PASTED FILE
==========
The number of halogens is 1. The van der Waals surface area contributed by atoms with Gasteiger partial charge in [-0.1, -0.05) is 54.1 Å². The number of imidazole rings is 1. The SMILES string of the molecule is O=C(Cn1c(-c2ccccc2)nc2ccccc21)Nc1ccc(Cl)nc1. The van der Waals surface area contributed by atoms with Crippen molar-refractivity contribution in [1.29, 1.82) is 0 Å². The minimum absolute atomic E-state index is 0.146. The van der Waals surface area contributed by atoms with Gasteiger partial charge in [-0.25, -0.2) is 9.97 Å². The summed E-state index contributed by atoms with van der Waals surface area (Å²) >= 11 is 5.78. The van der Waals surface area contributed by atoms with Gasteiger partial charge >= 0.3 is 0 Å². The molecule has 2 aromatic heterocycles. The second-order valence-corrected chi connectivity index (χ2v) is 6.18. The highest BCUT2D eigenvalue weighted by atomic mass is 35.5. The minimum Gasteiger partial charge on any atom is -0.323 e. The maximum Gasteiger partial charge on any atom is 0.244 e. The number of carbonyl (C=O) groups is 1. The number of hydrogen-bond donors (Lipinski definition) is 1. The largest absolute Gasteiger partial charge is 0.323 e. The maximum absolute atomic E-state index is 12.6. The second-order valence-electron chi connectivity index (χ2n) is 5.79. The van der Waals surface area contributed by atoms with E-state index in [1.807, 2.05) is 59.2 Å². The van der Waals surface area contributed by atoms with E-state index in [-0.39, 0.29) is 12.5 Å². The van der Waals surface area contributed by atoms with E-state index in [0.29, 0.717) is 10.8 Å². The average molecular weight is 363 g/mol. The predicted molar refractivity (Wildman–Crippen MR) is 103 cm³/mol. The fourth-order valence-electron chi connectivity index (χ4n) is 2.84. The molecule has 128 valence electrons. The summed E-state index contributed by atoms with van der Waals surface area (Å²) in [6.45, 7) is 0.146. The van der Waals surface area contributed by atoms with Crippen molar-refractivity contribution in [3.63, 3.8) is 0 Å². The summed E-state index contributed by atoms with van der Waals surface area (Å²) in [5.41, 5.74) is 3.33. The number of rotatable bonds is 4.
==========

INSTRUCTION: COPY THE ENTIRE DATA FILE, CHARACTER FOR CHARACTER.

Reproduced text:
The number of halogens is 1. The van der Waals surface area contributed by atoms with Gasteiger partial charge in [-0.1, -0.05) is 54.1 Å². The number of imidazole rings is 1. The SMILES string of the molecule is O=C(Cn1c(-c2ccccc2)nc2ccccc21)Nc1ccc(Cl)nc1. The van der Waals surface area contributed by atoms with Crippen molar-refractivity contribution in [1.29, 1.82) is 0 Å². The minimum absolute atomic E-state index is 0.146. The van der Waals surface area contributed by atoms with Gasteiger partial charge in [-0.25, -0.2) is 9.97 Å². The summed E-state index contributed by atoms with van der Waals surface area (Å²) >= 11 is 5.78. The van der Waals surface area contributed by atoms with Gasteiger partial charge >= 0.3 is 0 Å². The molecule has 2 aromatic heterocycles. The second-order valence-corrected chi connectivity index (χ2v) is 6.18. The highest BCUT2D eigenvalue weighted by atomic mass is 35.5. The minimum Gasteiger partial charge on any atom is -0.323 e. The maximum Gasteiger partial charge on any atom is 0.244 e. The number of carbonyl (C=O) groups is 1. The number of hydrogen-bond donors (Lipinski definition) is 1. The largest absolute Gasteiger partial charge is 0.323 e. The maximum absolute atomic E-state index is 12.6. The second-order valence-electron chi connectivity index (χ2n) is 5.79. The van der Waals surface area contributed by atoms with E-state index in [1.807, 2.05) is 59.2 Å². The van der Waals surface area contributed by atoms with E-state index in [-0.39, 0.29) is 12.5 Å². The van der Waals surface area contributed by atoms with E-state index in [0.29, 0.717) is 10.8 Å². The average molecular weight is 363 g/mol. The predicted molar refractivity (Wildman–Crippen MR) is 103 cm³/mol. The fourth-order valence-electron chi connectivity index (χ4n) is 2.84. The molecule has 128 valence electrons. The summed E-state index contributed by atoms with van der Waals surface area (Å²) in [6.45, 7) is 0.146. The van der Waals surface area contributed by atoms with Crippen molar-refractivity contribution in [3.63, 3.8) is 0 Å². The summed E-state index contributed by atoms with van der Waals surface area (Å²) in [5.41, 5.74) is 3.33. The number of rotatable bonds is 4.